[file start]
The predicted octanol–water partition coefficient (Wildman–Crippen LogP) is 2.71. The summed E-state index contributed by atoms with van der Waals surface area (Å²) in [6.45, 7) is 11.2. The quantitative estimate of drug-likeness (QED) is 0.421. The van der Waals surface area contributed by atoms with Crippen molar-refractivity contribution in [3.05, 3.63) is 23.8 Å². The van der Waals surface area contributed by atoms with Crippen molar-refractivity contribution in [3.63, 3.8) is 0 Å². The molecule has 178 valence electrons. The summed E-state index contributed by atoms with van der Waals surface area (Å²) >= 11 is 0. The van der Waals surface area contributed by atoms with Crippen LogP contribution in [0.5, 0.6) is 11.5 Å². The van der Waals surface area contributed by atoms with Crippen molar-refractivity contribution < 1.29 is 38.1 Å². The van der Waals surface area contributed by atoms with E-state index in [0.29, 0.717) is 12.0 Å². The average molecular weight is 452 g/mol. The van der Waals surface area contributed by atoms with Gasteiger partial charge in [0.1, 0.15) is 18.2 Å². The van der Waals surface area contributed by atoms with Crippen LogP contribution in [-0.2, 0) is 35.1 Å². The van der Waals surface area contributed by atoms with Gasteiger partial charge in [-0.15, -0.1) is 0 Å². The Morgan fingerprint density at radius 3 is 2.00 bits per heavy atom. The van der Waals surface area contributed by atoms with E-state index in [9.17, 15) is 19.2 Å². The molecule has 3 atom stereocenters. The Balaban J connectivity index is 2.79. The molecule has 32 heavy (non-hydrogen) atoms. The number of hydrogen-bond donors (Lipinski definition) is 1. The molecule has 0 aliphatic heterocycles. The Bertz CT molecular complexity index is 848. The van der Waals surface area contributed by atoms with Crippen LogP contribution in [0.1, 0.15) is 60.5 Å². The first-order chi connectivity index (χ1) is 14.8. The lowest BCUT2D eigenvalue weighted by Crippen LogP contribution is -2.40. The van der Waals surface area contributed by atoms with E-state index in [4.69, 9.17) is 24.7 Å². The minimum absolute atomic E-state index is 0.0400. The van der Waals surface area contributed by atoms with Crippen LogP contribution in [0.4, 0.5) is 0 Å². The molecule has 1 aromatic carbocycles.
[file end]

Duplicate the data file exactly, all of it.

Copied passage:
The predicted octanol–water partition coefficient (Wildman–Crippen LogP) is 2.71. The summed E-state index contributed by atoms with van der Waals surface area (Å²) in [6.45, 7) is 11.2. The quantitative estimate of drug-likeness (QED) is 0.421. The van der Waals surface area contributed by atoms with Crippen molar-refractivity contribution in [3.05, 3.63) is 23.8 Å². The van der Waals surface area contributed by atoms with Crippen molar-refractivity contribution in [3.63, 3.8) is 0 Å². The molecule has 178 valence electrons. The summed E-state index contributed by atoms with van der Waals surface area (Å²) >= 11 is 0. The van der Waals surface area contributed by atoms with Crippen LogP contribution in [0.5, 0.6) is 11.5 Å². The van der Waals surface area contributed by atoms with Crippen molar-refractivity contribution < 1.29 is 38.1 Å². The van der Waals surface area contributed by atoms with E-state index in [0.29, 0.717) is 12.0 Å². The average molecular weight is 452 g/mol. The van der Waals surface area contributed by atoms with Gasteiger partial charge in [0.1, 0.15) is 18.2 Å². The van der Waals surface area contributed by atoms with Crippen LogP contribution in [-0.2, 0) is 35.1 Å². The van der Waals surface area contributed by atoms with Gasteiger partial charge in [-0.15, -0.1) is 0 Å². The Morgan fingerprint density at radius 3 is 2.00 bits per heavy atom. The van der Waals surface area contributed by atoms with E-state index in [9.17, 15) is 19.2 Å². The molecule has 3 atom stereocenters. The Balaban J connectivity index is 2.79. The molecule has 32 heavy (non-hydrogen) atoms. The number of hydrogen-bond donors (Lipinski definition) is 1. The molecule has 0 aliphatic heterocycles. The Bertz CT molecular complexity index is 848. The van der Waals surface area contributed by atoms with Crippen LogP contribution in [0.1, 0.15) is 60.5 Å². The first-order chi connectivity index (χ1) is 14.8. The lowest BCUT2D eigenvalue weighted by Crippen LogP contribution is -2.40. The van der Waals surface area contributed by atoms with E-state index in [4.69, 9.17) is 24.7 Å². The minimum absolute atomic E-state index is 0.0400. The van der Waals surface area contributed by atoms with Crippen LogP contribution in [0.4, 0.5) is 0 Å². The molecule has 1 aromatic carbocycles.